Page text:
Ben Abdelnoor, an inov-8 ambassador and extreme triathlete champion, shares some top tips for the run section of the Ben Nevis Braveheart Triathlon
What do I do without a mountain to train on?
“For most racers, the run will take between three and four hours so you should aim to get used to running for three hours. You don’t have to go fast, the more you get used to the time on your feet, the better. If there is any sort of an incline in the area where you live, however shallow a gradient, you can use this to train on, repeating multiple reps as necessary. You could also consider some strength work in a gym, for example squats, walking lunges, and single leg work.
What pace should I run at?
“Practice race pace on hilly terrain, a general rule of thumb is that a comfortable pace is one in which you can sustain a conversation. A race pace for me is one where I can give short answers and responses to questions and comments, with brief conversations. If I can’t do this then I’m probably pushing too hard, unless it’s a short, fast race. Obviously when racing on Ben Nevis you might reach this intensity when you’re walking. (see Race Day).
What are good sessions to do for Braveheart?
“Most folk tend to have too long a stride, believing that the longer stride results in covering the ground faster. I have been working on trying to increase my cadence and not take such long stride. You can do this by running downhill and doing strides in training, i.e. short 100M bursts where you increase your leg turnover.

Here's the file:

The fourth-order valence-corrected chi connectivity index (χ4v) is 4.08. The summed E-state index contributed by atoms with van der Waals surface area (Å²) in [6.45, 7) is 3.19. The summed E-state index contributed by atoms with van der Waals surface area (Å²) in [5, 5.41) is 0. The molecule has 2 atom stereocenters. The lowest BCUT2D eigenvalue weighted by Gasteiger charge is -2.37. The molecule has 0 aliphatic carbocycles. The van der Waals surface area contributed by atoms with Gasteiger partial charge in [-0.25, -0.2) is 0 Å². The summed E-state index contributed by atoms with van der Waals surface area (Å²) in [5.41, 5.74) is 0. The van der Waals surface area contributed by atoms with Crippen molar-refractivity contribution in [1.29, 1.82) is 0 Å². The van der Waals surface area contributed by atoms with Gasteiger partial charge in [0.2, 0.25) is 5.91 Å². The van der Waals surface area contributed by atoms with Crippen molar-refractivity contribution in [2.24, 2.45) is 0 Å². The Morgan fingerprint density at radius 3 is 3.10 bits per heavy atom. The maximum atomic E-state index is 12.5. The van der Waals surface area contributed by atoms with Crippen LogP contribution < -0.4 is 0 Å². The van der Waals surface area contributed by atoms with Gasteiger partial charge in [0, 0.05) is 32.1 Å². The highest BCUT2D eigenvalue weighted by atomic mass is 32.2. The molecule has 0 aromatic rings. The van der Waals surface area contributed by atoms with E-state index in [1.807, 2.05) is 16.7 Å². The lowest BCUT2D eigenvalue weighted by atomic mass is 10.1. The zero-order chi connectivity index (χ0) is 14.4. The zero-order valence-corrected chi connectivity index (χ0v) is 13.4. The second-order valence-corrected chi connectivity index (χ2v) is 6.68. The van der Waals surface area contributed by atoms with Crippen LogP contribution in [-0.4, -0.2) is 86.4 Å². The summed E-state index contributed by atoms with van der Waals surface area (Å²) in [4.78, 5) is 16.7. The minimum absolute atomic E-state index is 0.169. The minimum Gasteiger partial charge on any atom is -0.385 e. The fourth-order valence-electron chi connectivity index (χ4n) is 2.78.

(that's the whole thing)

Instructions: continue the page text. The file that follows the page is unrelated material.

“Run at a sustainable pace; so that means going slow to begin with – and then keeping going. Anyone who hits the hill going too fast will quickly blow up and suffer for the remainder of the climb. Try to keep fairly upright, allowing the lungs and airways to stay open, rather than doubling up and constricting the flow of your breathing. When the gradient gets too steep, it is time to power-walk (and possibly use poles).
But, remember when the gradient shallows out that you have to get running again! On the descent, try your best to relax and learn into the descent, rather than leaning back and wasting your energy by braking, which will tighten muscles.
“If you choose to use poles make sure you practice with them before race day. Most people can get the hang of using them on the climbs, but the real skill is being able to utilise them on the flats and the descents. I have a very light pair of Mountain King Trailblazers. They are awesome.
Read more stories by Ben and other ambassadors at inov-8.com